The country recently recognized the 20th anniversary of the 9/11 terror attacks. The anniversary brought up many emotions for many people who were directly and indirectly affected on that day.
There are also political issues that were brought to the forefront again.
For example, Congress is currently working to maintain funding for the World Trade Center Health Program, facing a significant funding gap.
There’s a newly proposed bill working its way through Congress that would put an additional $7.3 billion into the fund, keeping it operational for another ten years. After that, the bill calls for a further annual 5% increase.
So what is this program, and what should you know?
The James Zadroga 9/11 Health and Compensation Act of 2010 authorized both the World Trade Center (WTC) Health Program and something called the September 11th Victim Compensation Fund (VCF). Both are intended to serve the survivor and 9/11 responder communities. Each program has its own eligibility criteria, mission, and process for enrollment.
The WTC Health Program provides medical monitoring and treatment for health conditions related to 9/11 for survivors and first responders.
The National Institute for Occupational Safety and Health, part of the Centers for Disease Control and Prevention (CDC), oversees the program, as does the U.S. Department of Health and Human Services (HHS).
The WTC Health program serves responders at the World Trade Center and related sites in New York City, as well as responders to the Pentagon and Shanksville, Pennsylvania sites.
To be covered, a condition has to be certified through the WTC Health Program. A program-affiliated health care provider must treat the condition.
Categories of conditions that may be covered include acute and traumatic injuries, airway and digestive disorders, cancers, mental health conditions, and musculoskeletal conditions.
Touched on above were the broad categories of covered conditions. Specifically, conditions include:
- Acute traumatic injuries: These are physical damage to your body. Examples include burns, eye injuries, and head trauma.
- Airway and digestive disorders: These affect your sinuses or lungs or portions of your upper digestive tract. Examples include asthma, chronic respiratory disorder, interstitial lung disease, and reactive airway dysfunction syndrome.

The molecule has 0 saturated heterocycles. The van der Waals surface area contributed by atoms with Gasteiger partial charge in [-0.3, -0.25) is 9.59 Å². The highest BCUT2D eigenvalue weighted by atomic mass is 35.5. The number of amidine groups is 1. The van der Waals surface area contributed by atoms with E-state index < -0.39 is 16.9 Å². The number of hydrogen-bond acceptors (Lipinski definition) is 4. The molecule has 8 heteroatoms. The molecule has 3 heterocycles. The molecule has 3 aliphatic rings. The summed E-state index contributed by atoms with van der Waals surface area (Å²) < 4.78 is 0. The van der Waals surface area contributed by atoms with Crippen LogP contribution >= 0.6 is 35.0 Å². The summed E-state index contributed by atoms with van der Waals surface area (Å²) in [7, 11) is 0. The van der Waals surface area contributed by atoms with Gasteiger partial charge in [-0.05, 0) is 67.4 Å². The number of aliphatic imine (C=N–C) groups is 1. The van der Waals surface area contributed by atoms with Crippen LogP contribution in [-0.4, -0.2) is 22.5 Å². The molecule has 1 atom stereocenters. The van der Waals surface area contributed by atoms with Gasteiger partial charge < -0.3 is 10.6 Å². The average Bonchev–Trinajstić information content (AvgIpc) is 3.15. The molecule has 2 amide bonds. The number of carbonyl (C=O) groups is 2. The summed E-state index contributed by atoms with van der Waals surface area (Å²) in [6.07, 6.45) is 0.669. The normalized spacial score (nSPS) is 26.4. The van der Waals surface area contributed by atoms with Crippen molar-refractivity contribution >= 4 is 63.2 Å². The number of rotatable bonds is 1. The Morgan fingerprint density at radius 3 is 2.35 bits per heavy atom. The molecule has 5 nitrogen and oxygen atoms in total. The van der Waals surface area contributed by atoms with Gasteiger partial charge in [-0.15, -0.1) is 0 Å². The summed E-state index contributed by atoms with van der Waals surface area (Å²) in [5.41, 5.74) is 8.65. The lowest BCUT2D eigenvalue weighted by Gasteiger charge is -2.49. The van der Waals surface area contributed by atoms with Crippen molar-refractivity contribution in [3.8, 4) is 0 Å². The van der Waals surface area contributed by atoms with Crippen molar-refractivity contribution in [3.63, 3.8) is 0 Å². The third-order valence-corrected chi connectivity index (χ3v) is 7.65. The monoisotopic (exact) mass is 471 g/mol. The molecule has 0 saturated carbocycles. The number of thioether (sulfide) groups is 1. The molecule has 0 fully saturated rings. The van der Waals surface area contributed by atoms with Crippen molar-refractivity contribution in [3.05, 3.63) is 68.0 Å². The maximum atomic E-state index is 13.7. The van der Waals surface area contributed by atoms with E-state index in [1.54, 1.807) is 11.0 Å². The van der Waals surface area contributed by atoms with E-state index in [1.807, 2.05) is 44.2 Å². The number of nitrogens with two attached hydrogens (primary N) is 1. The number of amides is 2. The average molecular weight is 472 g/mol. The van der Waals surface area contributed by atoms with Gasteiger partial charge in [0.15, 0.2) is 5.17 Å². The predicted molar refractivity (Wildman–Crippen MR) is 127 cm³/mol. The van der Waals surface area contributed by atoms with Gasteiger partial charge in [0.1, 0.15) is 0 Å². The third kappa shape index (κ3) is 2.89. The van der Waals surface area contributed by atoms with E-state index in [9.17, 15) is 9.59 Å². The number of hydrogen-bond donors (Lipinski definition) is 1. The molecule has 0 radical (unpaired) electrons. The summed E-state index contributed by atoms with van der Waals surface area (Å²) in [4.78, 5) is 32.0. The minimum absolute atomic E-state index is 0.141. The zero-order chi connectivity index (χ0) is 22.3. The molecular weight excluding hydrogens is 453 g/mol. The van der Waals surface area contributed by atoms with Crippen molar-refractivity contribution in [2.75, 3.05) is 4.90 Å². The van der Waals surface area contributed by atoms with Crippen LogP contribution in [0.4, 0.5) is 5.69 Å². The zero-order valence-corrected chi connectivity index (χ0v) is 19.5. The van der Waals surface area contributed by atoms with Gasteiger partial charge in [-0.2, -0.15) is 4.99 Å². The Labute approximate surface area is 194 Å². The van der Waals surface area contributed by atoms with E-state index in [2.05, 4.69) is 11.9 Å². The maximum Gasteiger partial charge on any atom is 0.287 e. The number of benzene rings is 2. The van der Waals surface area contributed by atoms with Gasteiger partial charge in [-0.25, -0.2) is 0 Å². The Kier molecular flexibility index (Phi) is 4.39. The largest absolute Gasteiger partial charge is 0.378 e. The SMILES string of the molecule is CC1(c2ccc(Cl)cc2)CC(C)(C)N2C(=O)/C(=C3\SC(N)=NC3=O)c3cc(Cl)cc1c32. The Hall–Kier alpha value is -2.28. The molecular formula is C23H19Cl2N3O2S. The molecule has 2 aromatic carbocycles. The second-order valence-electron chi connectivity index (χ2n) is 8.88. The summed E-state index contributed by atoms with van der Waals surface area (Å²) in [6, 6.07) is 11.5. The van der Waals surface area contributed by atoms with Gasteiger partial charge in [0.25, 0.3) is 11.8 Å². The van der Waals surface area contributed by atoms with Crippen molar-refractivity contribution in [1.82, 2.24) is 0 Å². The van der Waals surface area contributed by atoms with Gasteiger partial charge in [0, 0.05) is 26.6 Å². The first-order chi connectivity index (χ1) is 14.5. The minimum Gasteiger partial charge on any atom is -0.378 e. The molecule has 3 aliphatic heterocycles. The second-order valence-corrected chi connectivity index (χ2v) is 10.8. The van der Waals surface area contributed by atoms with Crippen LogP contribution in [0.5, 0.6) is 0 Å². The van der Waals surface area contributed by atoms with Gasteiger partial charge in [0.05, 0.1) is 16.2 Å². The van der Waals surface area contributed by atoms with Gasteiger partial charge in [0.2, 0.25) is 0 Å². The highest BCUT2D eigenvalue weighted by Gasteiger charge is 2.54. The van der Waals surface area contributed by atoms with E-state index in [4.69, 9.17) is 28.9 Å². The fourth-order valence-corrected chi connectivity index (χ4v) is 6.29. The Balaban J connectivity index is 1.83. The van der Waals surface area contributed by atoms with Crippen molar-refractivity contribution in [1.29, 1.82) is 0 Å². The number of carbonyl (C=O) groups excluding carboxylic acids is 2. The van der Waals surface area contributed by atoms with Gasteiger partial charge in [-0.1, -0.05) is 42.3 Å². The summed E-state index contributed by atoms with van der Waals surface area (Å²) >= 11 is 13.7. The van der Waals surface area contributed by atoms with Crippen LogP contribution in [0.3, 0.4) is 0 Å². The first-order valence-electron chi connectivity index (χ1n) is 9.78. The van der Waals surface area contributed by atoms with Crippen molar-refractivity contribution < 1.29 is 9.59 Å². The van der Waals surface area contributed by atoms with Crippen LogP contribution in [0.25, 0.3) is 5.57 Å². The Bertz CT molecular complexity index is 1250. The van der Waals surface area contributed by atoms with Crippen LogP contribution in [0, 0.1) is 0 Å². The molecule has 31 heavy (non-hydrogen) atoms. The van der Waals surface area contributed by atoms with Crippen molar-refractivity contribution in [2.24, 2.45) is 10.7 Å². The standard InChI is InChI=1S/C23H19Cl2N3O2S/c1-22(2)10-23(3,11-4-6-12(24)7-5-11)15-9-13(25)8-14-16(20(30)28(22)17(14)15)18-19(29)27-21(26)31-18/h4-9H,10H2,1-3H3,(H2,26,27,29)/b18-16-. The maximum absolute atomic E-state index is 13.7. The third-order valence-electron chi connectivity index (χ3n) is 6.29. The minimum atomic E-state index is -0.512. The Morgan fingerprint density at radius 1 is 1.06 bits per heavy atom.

- Cancers: This program includes blood and lymphoid tissue cancers, like lymphoma and leukemia, digestive system cancers, head and neck cancer, and mesothelioma.
- Mental health conditions: Examples of conditions covered under the WTC program are major depressive disorder, generalized anxiety disorder, PTSD, panic disorder, and substance use disorder.
- Musculoskeletal disorders: This category only applies to WTC responders, and it includes low back pain and conditions caused by repetitive joint strain.
The qualify for the WTC Health Program, you have to be in one of the following categories:
- An FDNY responder: You have to be a member of the Fire Department of New York City who was participating at a minimum of one day in recovery and rescue efforts at any World Trade Center site.
- General responder: This includes volunteers and workers who provided a variety of services following the 9/11 attacks but were not affiliated with the FDNY.
- New York City survivor: You may qualify for the program if you’re someone who was present in the disaster area in New York City following the attacks because of your work, where you lived, child care, adult day care, or school attendance.
- Pentagon and PA responders: for recovery and cleanup workers, volunteers, and emergency responders who were directly involved in the attacks on the Pentagon and near Shanksville, there may be program eligibility.
What Does the Program Provide?
Program participants receive treatment for all certified conditions, and prescription medications are included as part of that. You have to receive health care services through a WTC Health Program-affiliated provider. You can receive benefits without paying deductibles or copays.
Also included are annual health screenings. You can use the qualification of your medical conditions under this program to file a claim for compensation through the September 11 Victim Compensation Fund, which is also federally funded.
In 2015, the program was reauthorized for funding. In 2019, both the WTC Health Program and the Victim Compensation Fund received permanent authorization until October 2090.
Again, as was mentioned above, currently, Congress is hammering out details to make sure the program has the money it needs for the foreseeable future, and experts say that its ending is not an immediate threat. If you could be eligible, it’s essential to look into the requirements and potentially speak to an attorney who can guide you through the process.